1. I chose this over the Bantam since it covered more of my shoulders. Thanks, Melissa- I’ll definitely figure out the dart situation and report back when it’s been fixed. It’s most likely user error since I’m still fairly new at sewing.
      The Strides pants have me all aflutter, but I know I’m not there yet..there is even some linen that will be perfect in my stash, lol.

  2. So much sense is made now! I typically sew from Japanese Pattern Books, and I could not, for the life of me, make sense of the sizing in the Workbook. I made the size that would normally fit my measurements, but I didn’t add for ease. Now I can identify with the people who make the Japanese patterns without additional seam allowances added, because my garments (also started with a Curlew and Heron) seemed super small. 😦
    How did you decide how much ease to add? I have never worked with a pattern that wasn’t designed with ease included. Frustrating.

    1. Kris, most patterns have 3-4 inches of ease built in- so just pick the size that is closest to your bust size + ease..easy peasy 🙂 I sewed a 16, which is my usual size from Merchant and Mills and it fit perfectly. There *is* ease built in, it’s just showing you the FINISHED garment measurement in that size so that you can decide to go up or down a size for more or less ease depending on how you like your clothes to fit. Once you keep that in mind, it should be a lot easier to choose which one to sew. Hope that helps!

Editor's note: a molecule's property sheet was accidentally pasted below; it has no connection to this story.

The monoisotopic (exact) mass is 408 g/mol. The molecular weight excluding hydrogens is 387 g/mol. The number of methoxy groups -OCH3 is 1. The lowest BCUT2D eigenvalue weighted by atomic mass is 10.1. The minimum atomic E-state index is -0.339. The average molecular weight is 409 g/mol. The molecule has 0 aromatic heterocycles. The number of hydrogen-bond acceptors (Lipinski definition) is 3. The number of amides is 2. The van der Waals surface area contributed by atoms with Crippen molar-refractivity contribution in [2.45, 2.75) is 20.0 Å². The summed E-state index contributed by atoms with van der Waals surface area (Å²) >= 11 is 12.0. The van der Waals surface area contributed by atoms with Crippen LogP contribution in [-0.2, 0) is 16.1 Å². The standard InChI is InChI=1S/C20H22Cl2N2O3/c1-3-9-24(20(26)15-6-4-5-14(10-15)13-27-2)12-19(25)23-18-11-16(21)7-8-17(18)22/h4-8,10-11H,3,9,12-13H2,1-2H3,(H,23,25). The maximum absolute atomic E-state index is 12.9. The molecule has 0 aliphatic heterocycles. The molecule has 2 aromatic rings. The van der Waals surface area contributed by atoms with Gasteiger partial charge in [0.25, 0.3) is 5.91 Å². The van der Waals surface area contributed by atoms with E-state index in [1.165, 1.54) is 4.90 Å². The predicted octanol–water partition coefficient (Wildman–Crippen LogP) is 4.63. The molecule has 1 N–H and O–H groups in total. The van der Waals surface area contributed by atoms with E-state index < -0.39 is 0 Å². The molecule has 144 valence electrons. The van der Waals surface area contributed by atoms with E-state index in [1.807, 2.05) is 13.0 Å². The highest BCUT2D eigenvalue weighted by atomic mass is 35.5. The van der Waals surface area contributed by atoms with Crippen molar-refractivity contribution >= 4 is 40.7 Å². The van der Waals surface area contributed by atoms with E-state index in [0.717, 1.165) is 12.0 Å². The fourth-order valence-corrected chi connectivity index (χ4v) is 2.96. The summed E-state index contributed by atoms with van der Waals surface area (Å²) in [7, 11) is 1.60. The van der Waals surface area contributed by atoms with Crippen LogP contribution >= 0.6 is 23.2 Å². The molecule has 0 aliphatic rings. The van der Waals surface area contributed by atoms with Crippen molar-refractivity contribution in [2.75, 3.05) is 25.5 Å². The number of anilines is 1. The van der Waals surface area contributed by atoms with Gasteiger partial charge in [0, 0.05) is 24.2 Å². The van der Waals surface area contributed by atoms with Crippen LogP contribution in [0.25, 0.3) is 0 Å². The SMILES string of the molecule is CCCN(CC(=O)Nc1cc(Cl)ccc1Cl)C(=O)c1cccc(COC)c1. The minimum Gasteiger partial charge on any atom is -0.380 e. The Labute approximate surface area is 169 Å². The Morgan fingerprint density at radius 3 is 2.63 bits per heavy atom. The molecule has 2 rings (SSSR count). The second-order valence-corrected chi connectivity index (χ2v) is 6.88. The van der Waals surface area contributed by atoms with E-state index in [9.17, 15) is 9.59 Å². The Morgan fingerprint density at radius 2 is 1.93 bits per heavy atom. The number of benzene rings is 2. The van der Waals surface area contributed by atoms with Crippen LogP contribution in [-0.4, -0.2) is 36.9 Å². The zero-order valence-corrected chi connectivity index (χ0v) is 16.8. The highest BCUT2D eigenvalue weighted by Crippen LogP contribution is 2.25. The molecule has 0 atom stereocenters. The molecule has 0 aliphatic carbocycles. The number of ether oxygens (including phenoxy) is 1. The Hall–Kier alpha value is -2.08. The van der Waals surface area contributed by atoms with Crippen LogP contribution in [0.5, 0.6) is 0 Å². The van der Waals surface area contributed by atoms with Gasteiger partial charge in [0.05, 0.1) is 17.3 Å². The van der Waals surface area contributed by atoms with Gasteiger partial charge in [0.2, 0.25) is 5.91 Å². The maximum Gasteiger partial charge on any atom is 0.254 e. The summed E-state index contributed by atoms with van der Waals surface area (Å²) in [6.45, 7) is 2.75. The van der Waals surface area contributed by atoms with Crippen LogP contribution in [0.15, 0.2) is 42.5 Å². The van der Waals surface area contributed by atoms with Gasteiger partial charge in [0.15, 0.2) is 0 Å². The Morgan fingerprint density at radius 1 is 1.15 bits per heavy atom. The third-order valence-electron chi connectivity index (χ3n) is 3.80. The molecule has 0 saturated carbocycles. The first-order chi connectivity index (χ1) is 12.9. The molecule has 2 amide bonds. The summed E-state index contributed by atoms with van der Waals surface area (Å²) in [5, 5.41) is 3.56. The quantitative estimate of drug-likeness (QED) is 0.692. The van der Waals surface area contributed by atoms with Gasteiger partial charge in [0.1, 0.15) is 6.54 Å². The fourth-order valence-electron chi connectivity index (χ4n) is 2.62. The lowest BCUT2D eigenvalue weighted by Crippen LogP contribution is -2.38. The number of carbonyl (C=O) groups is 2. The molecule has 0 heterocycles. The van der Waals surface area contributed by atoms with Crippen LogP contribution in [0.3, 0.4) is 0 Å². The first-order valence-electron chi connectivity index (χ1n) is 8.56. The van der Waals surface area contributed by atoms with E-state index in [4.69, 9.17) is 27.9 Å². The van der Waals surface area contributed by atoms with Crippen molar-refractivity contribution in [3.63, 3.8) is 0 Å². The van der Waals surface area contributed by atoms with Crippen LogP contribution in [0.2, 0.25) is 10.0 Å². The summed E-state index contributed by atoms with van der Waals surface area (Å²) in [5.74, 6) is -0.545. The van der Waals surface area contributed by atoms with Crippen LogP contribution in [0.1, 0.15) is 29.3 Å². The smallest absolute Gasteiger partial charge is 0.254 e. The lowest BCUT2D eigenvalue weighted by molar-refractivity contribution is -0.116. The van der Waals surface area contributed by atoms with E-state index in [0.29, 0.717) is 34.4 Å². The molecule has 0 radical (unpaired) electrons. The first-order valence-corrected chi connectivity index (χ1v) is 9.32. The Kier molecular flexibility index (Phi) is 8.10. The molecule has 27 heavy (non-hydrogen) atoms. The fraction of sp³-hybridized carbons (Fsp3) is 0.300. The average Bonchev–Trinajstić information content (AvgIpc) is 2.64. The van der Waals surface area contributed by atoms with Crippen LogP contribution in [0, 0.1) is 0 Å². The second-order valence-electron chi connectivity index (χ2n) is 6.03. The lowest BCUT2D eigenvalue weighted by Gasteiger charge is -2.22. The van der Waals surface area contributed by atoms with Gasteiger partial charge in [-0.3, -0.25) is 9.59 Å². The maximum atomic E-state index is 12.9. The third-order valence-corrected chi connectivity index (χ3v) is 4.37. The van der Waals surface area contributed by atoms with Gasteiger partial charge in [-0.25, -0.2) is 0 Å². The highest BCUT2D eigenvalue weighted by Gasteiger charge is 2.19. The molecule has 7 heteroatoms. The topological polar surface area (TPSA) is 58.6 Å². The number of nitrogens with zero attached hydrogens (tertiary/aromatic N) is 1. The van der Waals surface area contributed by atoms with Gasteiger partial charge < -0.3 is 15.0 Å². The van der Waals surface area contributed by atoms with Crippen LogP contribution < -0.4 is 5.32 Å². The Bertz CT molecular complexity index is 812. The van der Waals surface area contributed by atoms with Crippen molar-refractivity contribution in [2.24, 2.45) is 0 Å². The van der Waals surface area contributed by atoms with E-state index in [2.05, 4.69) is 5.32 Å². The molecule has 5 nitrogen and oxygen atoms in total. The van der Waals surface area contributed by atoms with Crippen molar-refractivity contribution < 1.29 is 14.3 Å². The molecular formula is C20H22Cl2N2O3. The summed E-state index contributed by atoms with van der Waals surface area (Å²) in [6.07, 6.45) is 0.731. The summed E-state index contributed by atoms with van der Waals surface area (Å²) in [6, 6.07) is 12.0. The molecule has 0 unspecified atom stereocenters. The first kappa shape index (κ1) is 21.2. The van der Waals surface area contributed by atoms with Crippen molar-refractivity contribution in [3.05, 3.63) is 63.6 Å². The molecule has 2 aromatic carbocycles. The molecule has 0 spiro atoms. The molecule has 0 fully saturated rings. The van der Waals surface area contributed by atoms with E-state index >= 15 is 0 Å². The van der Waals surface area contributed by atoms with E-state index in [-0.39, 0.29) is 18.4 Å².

1. Got it! I sewed a 12, but should have gone up to a 14. (There was probably only 1-1.5 inches of difference between my actual bust measurement and the finished garment. Thanks for the quick response!

  3. Lovely article- thank you. I’ve made a few Factory Dresses and worn them a lot. I might have to get the book now! That top is very nice on you.

  4. This is a lovely version! Don’t be so hard on yourself:). I’m surfing the web looking for reviews of the Workbook – and am about to get it once it seems aimed at more advanced sewers than their first two.
    Re your darts – if the book instructed you to sew this in a stretch stitch, I would take some of their instructions with a huge pinch of salt. Stretch stitches do not go on wovens. At all. My couture books advise that bias seams should be sewn with a longer stitch – most definitely a straight stitch. No narrow zig zags and definitely no sophisticated stretch stitches. Furthermore, bias is hard enough to press without factoring in uneven stitches. If your stitch for this fabric would normally be around a 2.5, for instance, you would go a little over 3. What you can do with more shifty fabric is cut out the pattern pieces and let them hang overnight over the back of achair, so you get most of the bias give out before you sew

    Re finished measurements – maybe it’s because I learnt to sew using Burda, but I have always measured patterns, and still continue to do so even when finished measurements are given. It’s no biggie, try it out. I have found drafting errors in many patterns so I always check measurements and walk the seams. The one time I didn’t I almost ruined some fabulous silk and I swore it would never happen again:).

    1. Thanks, Francesca, hope you enjoy the book! I’ll probably make my next one in some linen I have in abundance with french seams and straight stitch on the bust to see if that fixes things.